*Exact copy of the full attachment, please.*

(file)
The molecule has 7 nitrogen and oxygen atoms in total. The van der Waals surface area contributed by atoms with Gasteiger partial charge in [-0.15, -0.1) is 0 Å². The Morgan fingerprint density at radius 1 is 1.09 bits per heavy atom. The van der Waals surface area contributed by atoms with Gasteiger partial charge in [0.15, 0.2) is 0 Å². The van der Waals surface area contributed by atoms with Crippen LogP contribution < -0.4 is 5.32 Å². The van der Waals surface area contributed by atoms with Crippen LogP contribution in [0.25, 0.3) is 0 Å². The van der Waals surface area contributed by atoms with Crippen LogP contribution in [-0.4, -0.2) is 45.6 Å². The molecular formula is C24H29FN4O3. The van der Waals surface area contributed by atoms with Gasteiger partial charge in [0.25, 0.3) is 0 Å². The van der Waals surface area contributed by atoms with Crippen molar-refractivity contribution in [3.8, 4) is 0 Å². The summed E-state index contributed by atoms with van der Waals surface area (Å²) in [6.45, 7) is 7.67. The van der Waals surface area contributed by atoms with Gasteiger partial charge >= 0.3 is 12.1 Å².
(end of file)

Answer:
The molecule has 7 nitrogen and oxygen atoms in total. The van der Waals surface area contributed by atoms with Gasteiger partial charge in [-0.15, -0.1) is 0 Å². The Morgan fingerprint density at radius 1 is 1.09 bits per heavy atom. The van der Waals surface area contributed by atoms with Gasteiger partial charge in [0.15, 0.2) is 0 Å². The van der Waals surface area contributed by atoms with Crippen LogP contribution < -0.4 is 5.32 Å². The van der Waals surface area contributed by atoms with Crippen LogP contribution in [0.25, 0.3) is 0 Å². The van der Waals surface area contributed by atoms with Crippen LogP contribution in [-0.4, -0.2) is 45.6 Å². The molecular formula is C24H29FN4O3. The van der Waals surface area contributed by atoms with Gasteiger partial charge in [0.25, 0.3) is 0 Å². The van der Waals surface area contributed by atoms with Crippen molar-refractivity contribution in [3.8, 4) is 0 Å². The summed E-state index contributed by atoms with van der Waals surface area (Å²) in [6.45, 7) is 7.67. The van der Waals surface area contributed by atoms with Gasteiger partial charge >= 0.3 is 12.1 Å².